Searching for an antihistamine more often than not means a trip to the pharmacy or the pharmaceutical section in the supermarket, but there are many food items that contain natural antihistamine. One of the benefits of natural histamine is that it is much less likely to cause the side effects that antihistamine medications are often capable of.
When we take an antibiotic, it is usually for the purpose of killing off bad bacteria that are causing an infection or infectious disease and not for the purpose of killing off all of the bacteria in one’s body, which would not be a good thing. Similarly, an antihistamine, natural or otherwise, is not taken with the intent to kill off all of the histamines in the body. Like bacteria, histamines are sometimes a bad thing but mostly a good thing.
What Is Histamine?
Histamine is an organic compound that performs several bodily functions. It is sometimes referred to as 'substance H' in the medical literature. You may be familiar with the role histamines play in allergic reactions and may therefore be inclined to think of them as playing a mostly negative role in the body. In truth, histamines play a number of very important roles in the body, as they are involved in over 20 different and important physiological functions.
- Histamines play an active role in the creation of gastric acids necessary for digestion. When the pH of the stomach begins to increase, histamines are released from the gastric glands, which leads to the formation of carbonic acid, which in turn leads to the formation of bicarbonate ions that help to regulate the pH.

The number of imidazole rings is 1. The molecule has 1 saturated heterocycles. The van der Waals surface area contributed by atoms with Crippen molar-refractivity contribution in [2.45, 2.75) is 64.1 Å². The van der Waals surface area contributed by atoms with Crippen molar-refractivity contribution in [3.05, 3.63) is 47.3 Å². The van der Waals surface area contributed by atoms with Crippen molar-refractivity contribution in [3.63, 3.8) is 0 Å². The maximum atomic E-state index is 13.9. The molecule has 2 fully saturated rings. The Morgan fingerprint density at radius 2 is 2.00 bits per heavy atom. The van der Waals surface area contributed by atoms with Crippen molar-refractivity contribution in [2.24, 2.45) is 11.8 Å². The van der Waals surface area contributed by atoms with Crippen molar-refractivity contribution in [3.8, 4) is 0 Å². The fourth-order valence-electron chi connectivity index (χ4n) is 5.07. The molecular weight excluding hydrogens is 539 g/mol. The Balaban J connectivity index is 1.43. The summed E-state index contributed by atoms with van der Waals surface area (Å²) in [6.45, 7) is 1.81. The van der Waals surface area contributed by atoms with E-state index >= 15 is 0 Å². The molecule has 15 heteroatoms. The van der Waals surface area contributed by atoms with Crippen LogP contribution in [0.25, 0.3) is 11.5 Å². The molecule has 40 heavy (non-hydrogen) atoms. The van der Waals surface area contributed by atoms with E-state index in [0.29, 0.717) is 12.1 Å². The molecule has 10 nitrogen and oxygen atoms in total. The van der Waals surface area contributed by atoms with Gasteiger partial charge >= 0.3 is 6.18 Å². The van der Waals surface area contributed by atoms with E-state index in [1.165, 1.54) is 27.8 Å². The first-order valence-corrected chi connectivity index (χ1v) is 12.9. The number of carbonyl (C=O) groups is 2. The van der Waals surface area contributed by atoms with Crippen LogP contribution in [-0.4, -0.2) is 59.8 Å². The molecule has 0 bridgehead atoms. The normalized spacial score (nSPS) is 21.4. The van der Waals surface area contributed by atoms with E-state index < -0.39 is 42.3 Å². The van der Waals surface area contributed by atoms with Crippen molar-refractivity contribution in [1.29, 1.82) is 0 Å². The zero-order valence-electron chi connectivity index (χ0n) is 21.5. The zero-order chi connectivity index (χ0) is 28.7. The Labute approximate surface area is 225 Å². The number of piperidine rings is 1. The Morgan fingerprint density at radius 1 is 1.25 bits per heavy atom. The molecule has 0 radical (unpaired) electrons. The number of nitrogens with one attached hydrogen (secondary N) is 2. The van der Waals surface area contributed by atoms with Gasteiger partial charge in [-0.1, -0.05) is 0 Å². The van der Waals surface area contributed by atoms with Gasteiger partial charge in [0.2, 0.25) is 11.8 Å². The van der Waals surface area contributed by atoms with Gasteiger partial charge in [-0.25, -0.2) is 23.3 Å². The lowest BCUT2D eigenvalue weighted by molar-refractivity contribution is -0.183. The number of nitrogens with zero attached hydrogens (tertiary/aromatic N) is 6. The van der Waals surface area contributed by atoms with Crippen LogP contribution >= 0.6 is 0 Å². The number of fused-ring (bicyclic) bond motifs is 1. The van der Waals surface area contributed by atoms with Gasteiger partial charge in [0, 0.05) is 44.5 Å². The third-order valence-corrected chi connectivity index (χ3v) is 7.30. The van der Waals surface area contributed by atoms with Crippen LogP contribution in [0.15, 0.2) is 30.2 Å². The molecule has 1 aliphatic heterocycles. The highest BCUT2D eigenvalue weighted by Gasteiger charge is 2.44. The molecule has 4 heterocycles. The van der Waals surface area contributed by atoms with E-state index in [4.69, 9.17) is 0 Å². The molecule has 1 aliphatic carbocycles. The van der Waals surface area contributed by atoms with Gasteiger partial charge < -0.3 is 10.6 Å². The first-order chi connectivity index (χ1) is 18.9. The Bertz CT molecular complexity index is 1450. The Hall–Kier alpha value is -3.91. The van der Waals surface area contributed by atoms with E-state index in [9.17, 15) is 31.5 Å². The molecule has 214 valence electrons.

- Histamines play a role in sleep regulation and also in wakefulness and the ability to maintain vigilance.
- Histamines tend to protect the body against the effects of convulsions.
- Histamines play a role in combating the negative effects of stress.
- Histamines are thought to possibly play a positive role in treating multiple sclerosis. Studies are underway in an attempt to verify what exactly that role might be.
The molecular formula for histamine is C5HgN3.
From the above, it should be apparent that histamines are something the body needs, and one of the only reasons for attempting to counteract any of the functions they perform is in instances such as allergic reactions where their presence can at times cause considerable discomfort. Given the useful functions histamines perform, it would not be wise to use a medication that would completely stop the production of histamines in the body. For one thing, a person's digestive process would be severely impacted. Without the benefit of histamines, you might have difficulty in awakening from a night's sleep or staying awake and alert for that matter.
Histamines definitely have their bad side as well. In allergic reactions, it is histamines that are responsible for causing inflammation, both directly and indirectly. Histamines are also vasoactive, meaning they can increase the permeability of blood vessels, leading to swelling. Histamines are also a major cause of asthma in that they contribute to the contraction of the smooth muscles in the air passages. When these muscles constrict, they can cause shortness of breath and, in the most severe cases, complete tracheal closure, a life-threatening condition.
The purpose of an antihistamine therefore is not so much that of preventing histamine production as it is of controlling histamine activity. An allergic reaction is an immune system response that serves no useful purpose because the substances responsible for triggering that response, and the release of histamines, do not represent any danger.
Antihistamines or Histamine Antagonists
Another name for an antihistamine is a histamine antagonist. An antihistamine can be any drug or substance that inhibits the action of histamine. Antihistamines reduce both histamine-induced swelling of tissues, known as the wheal response, and dilation of blood vessels (vasodilation), known as the flare response. They do so by blocking the binding of the histamine protein to receptors on nerves, glandular cells, vascular smooth muscles, and mast cells.
There are two basic types of antihistamine: H1-receptor antagonists and H2-receptor antagonists. Most antihistamines on the market are the H1 type. As noted earlier, one of the functions of histamine is to promote wakefulness. Consequently, when an H1-receptor antagonist type of antihistamine is taken, one of the side effects can be drowsiness.